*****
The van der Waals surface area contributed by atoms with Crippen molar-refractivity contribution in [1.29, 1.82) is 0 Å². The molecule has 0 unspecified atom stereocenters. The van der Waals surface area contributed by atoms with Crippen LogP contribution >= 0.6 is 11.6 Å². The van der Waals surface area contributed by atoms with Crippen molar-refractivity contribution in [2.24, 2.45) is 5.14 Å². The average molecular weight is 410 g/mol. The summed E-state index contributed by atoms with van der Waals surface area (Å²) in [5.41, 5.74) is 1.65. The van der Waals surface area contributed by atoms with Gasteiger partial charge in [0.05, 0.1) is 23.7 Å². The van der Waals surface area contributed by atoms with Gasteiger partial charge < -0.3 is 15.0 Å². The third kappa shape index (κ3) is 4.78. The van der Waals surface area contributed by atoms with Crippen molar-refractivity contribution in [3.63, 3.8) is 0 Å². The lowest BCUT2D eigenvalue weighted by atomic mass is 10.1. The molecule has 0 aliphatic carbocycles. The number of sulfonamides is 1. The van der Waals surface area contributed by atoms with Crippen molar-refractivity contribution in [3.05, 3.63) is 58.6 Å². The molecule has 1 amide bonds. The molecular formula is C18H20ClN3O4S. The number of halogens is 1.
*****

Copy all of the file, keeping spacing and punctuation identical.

The van der Waals surface area contributed by atoms with Crippen molar-refractivity contribution in [1.29, 1.82) is 0 Å². The molecule has 0 unspecified atom stereocenters. The van der Waals surface area contributed by atoms with Crippen LogP contribution >= 0.6 is 11.6 Å². The van der Waals surface area contributed by atoms with Crippen molar-refractivity contribution in [2.24, 2.45) is 5.14 Å². The average molecular weight is 410 g/mol. The summed E-state index contributed by atoms with van der Waals surface area (Å²) in [5.41, 5.74) is 1.65. The van der Waals surface area contributed by atoms with Gasteiger partial charge in [0.05, 0.1) is 23.7 Å². The van der Waals surface area contributed by atoms with Gasteiger partial charge < -0.3 is 15.0 Å². The third kappa shape index (κ3) is 4.78. The van der Waals surface area contributed by atoms with Crippen molar-refractivity contribution in [3.63, 3.8) is 0 Å². The lowest BCUT2D eigenvalue weighted by atomic mass is 10.1. The molecule has 0 aliphatic carbocycles. The number of sulfonamides is 1. The van der Waals surface area contributed by atoms with Crippen molar-refractivity contribution in [3.05, 3.63) is 58.6 Å². The molecule has 1 amide bonds. The molecular formula is C18H20ClN3O4S. The number of halogens is 1.